i really wanted George Gwaze to be innocent.
George Gwaze is a Zimbabwean vet who immigrated to New Zealand with his extended family, and was tried twice for the sexual assault and murder of his niece. The first trial acquitted him. The second was called at the behest of the High Court. He stood trial again. It was a harrowing case, where each time the jury needed to decided whether little Charlene has died of sexual assault and murder, of of acute complications of AIDS. Either way it felt peculiarly unlike Christchurch. Not that horrors never happen in Christchurch, God knows i've been involved in some of them, but this was way out there, very, well... Dark Continent. Children with AIDS? Men committing violent sexual assaults and then it all being covered up by family and church? Not how we do things.
i wanted him to be innocent because he and his family are migrants and people come here for reasons. The Gwazes came from Mugabe's Zimbabwe looking for a better life. They live in cheap wooden social housing in Christchurch's spaced out cityscape - empty streets, bitter wind, the cool wide green and cream coloured suburbs, the lean grey lines of beach and sea. So different from southern Africa. You don't come here unless you mean it. Unless you want better for your kids.
i also wanted him to be innocent because i felt so challenged by my own racism. George Gwaze sat in the dock looking like, well, a middle aged professional male of recent African descent.* Which is what he is. So what do i make of older black guys in suits? i thought he looked arrogant. He stayed very composed, and made very direct eye contact. Was that arrogance? Should he look scared, or penitent? Would i have seen arrogance if he had been white? How should black men look? Should he flap his hands and roll his eyes? Then when he was found innocent and walked out of the court with his family and counsel, i could see the warmth of his smile.
When i think about older black guys in suits i think of Mugabe. i think of the overseers of copper mines and oil wells who employ children and and are in the pay of huge multinationals. i think of the corruption and dubious personal morals of people like Jacob Zuma. It takes a second look for me to see a gentle father, a man who adopted two girls and cared for Charlene as she suffered from AIDS.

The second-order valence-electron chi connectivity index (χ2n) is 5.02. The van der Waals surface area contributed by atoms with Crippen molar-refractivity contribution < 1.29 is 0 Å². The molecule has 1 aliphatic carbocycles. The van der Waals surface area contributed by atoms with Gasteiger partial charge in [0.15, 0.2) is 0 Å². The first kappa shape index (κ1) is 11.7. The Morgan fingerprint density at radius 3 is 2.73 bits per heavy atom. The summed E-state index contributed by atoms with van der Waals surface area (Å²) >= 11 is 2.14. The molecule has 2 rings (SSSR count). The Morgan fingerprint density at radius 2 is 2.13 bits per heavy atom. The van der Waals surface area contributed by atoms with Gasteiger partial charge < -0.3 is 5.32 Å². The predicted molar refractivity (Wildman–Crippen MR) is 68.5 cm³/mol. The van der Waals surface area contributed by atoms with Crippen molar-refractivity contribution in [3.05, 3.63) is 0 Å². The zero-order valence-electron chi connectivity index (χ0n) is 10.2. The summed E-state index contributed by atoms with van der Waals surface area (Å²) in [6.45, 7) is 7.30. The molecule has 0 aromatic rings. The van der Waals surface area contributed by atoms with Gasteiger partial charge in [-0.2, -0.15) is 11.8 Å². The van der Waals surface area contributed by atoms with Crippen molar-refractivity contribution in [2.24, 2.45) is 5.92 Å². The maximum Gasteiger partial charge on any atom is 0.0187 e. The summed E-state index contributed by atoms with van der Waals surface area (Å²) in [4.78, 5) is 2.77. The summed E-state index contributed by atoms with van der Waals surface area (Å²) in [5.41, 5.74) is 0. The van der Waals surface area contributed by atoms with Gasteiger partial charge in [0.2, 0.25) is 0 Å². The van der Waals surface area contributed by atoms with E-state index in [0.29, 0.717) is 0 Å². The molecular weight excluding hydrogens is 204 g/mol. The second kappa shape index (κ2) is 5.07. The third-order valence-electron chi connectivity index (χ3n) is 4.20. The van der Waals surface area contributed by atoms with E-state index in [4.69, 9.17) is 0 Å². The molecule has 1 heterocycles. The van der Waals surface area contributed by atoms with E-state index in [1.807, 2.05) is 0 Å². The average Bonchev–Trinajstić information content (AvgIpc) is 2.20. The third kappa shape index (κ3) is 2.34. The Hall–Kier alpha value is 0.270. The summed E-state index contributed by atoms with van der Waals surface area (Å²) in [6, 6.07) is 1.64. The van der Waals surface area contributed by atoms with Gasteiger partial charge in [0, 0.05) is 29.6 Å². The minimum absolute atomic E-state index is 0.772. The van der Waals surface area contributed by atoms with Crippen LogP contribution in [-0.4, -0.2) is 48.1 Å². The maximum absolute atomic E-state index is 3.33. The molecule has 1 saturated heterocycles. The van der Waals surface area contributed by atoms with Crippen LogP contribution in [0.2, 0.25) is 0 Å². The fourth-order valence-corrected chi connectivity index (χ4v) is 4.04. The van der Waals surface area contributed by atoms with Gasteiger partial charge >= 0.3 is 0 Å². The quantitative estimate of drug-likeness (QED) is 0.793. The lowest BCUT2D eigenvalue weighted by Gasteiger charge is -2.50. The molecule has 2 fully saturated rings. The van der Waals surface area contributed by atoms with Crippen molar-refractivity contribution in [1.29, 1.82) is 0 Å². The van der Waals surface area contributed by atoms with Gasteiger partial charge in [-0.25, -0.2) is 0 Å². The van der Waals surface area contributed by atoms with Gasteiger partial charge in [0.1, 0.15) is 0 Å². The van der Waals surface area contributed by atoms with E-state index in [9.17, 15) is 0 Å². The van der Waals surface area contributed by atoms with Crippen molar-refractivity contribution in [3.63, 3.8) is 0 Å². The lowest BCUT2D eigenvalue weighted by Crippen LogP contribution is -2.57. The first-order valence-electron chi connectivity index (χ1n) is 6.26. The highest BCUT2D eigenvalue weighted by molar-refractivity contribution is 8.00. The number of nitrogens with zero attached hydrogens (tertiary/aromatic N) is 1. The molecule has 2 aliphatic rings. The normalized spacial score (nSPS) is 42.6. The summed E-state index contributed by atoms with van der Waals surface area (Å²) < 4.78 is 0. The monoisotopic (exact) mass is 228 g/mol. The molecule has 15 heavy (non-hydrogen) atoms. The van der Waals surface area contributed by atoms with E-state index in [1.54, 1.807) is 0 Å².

And yet my own lived experience of black men is entirely different. For a start, most of the black men i have met have been Melanesian. Those who come from Africa more directly, or via the USA or the UK, have mostly been academics. When i think of the African men i have known, they have been slim bespectacled chaps with laptops. More Cornel West than 50 Cent. So where does my racism come from, if not from lived experience?
i have no particular answer to that one.i have a passing knowledge of the experiments in social phychology where people see the black man holding the knife in the video, when really it was the white man. i know we tend to gravitate towards individuals who are more like ourselves. Interracial marriages are still not common and at times derided.^^ Of course i am aware of the stereotype of the Scary Black Bastard, and the old cultural myth of the flagrantly overpowering sexuality of black men and how white men are supposed to fear for the virtue of their white women.# Is my thinking so crude that i resort to these poor substitutes for truth? Somehow i can have the most liberal opinions, and yet still i have to look twice, thrice, more, simply in order to see a person clearly.
* Of course we are all of African descent, just some more recently than others.
^^ i recall my daughter having a sleepover at the age of about nine. Her friends were two girls, one of Chinese descent and one from Hungary. They were talking about marriage (as you do). The Chinese girl said her parents would allow her to marry only a Chinese man. The Hungarian girl said she was allowed to marry anyone except a black man. Next morning we talked about it. Why wouldn't you marry a black man? What was wrong with Abdi from Somalia, or Donald from Zambia, or for that matter Te Rongopai from Aotearoa (Maori is sometimes seen as 'black' here)?
# Hence the title of the post, which is a song from Brian Eno's album 'Here Come the Warm Jets'.